This morning, I was finishing off my coffee and reading the morning email -- as you do -- when I came across a bug report for Git::Wrapper, a module I maintain. It turned out that a recent change I'd made to my workflow (archiving older releases in my working tree) had resulted in the archived releases being included in the version of the software I'd packaged and put on CPAN for distribution.

Whoops! I needed to fix the problem and get a new release uploaded to CPAN as soon as possible, and since it was a quiet Saturday morning and I had about an hour free before I needed to run some errands for @MrsGenehack, I didn't expect it would be a big deal. I use Dist::Zilla to help me package up Git::Wrapper for distribution, so I figured it would just be a simple matter of tweaking the configuration in the dist.ini file in my working copy and then releasing a new version to CPAN. How long could it take, really?

(Enter First Yak, stage right, with bouffant rampant...)

I tried a couple of different approaches to changing the configuration so that it would do what I wanted, and couldn't quite get the syntax right. Instead of continuing to pound my head into a wall, I hopped onto the #distzilla channel on irc.perl.org and asked for help. RJBS (author of Dist::Zilla, current Perl pumpking, and generally nice guy) quickly pointed out where I was going wrong and got me on the right path.

I was working on the problem in a MultiTerm buffer in my editor, Emacs. I'm giving a talk on editor tweaks for more effective programming at YAPC::NA this year, and as part of prepping for that, I'm trying to do as much work as possible inside my editor. This was working great for this particular problem -- I could make changes to my dist.ini file and quickly jump over to the terminal window to run dzil commands and verify the distribution was getting built correctly.

This was working really well, except that I kept getting distracted by some highlighting irregularities -- and since the talk was on my mind, I realized I wasn't going to be able to present at YAPC with those ugly background glitches present. Obviously, taking a couple of minutes to clean that up would be time well spent...

(Enter Second Yak, stage left, somewhat hirsute than previous yak...)

Since most of the highlighting problems seemed to be around the color highlighting in the output of the ls command, I spent a while poking at the dircolors config file I use. I copied this from someplace on the Internets and I've never really taken the time to understand it -- it just worked -- so this was mostly poking of the "change something, see what happens" variety. After a few minutes of failing with this approach, I started to wonder if I was barking up the wrong tree. A bit of DuckDuckGo-ing later, I made a quick tweak to my Emacs config, which fixed the highlighting problem.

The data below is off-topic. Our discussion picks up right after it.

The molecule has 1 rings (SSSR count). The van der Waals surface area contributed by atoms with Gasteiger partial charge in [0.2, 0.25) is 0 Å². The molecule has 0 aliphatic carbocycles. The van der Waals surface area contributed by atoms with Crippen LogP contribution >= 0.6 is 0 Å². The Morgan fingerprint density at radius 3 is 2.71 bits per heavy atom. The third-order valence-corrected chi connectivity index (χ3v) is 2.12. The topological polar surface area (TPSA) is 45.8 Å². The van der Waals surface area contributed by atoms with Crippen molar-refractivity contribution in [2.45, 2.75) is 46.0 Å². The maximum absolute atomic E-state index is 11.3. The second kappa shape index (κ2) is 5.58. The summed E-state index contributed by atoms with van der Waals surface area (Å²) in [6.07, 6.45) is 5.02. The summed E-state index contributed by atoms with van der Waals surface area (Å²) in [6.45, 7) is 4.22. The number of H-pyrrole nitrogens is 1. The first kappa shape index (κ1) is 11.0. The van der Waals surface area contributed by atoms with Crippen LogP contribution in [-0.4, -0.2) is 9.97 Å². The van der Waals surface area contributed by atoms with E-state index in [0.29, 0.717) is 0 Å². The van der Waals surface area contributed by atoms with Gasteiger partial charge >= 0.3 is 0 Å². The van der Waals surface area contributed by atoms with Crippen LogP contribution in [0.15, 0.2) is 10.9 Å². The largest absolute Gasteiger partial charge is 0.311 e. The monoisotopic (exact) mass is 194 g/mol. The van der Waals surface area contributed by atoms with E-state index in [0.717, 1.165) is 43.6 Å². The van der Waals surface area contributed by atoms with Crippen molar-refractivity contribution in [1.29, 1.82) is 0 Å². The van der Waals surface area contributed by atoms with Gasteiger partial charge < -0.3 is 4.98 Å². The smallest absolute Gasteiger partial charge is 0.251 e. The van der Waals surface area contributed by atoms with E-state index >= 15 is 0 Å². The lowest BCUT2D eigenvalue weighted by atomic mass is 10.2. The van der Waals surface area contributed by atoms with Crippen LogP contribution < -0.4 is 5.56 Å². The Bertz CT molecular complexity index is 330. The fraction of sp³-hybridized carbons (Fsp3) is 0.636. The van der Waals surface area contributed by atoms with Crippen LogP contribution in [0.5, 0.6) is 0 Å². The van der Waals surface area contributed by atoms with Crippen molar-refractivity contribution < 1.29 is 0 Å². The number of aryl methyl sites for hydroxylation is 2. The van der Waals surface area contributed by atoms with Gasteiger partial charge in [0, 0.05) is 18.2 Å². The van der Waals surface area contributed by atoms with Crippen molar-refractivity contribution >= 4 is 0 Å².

(Exit Second Yak, now smooth and free of hair)

That taken care of, I returned to the issue of the Git::Wrapper distribution problem. Before I got diverted by the Emacs shell issue, I'd noticed a few other things in the dist.ini file that I could improve. I took care of that, built a new release, and uploaded it to CPAN. I let the bug reporter know, and closed out the ticket.

(Exit First Yak, now also denuded.)

One of the changes I'd made to the dist.ini was updating the metadata to point to the new Git::Wrapper homepage and to the issue tracker for Git::Wrapper on Github. The MetaCPAN site uses this information to set up the links in the sidebar on the Git::Wrapper release page, so I hopped over there to verify that I'd done everything correctly.

All the links were working correctly, but a Github specific popup was appearing over my homepage link -- which seemed wrong. I jumped on the #metacpan channel to see if this had already been reported, and ended up having a short conversation with MST that resulted in me opening an issue ... which I ended up assigning to myself. (MST: manipulating people into open source contributions for fun and profit.)

(Enter Bonus Yak, descending from the rafters and bearing a strong similarity to MST, at least on the hairdo level... )

I looked at the issue briefly, but as I'd now used up about 1.5 hours of my free hour, I had to let it sit briefly while I took care of those errands. Once I got back, I spent another 30 minutes figuring out the issue. After I was sure I'd got it taken care of, I sent in a pull request, which has since been merged -- the bug is no longer visible on the MetaCPAN site).

(Exit Bonus Yak, freed of hair and looking not unlike MST would have if he hadn't backed out of the "transparent" option when losing the Iron Man Perl challenge...)

Anyway, that's my Saturday morning - three yaks shaved, 2 patches to open source projects, 1 editor config tweak, and some good raw material to fold into my talk. Hope you enjoyed the tale...

(For those of you wondering about the yak thing, "yak shaving" is a geeky way to describe what happens when you're trying to accomplish one thing, but get diverted off on solving a chain of seemingly unrelated problems instead.)

(Hat tip to Josh paperbits DiMauro for the title...)

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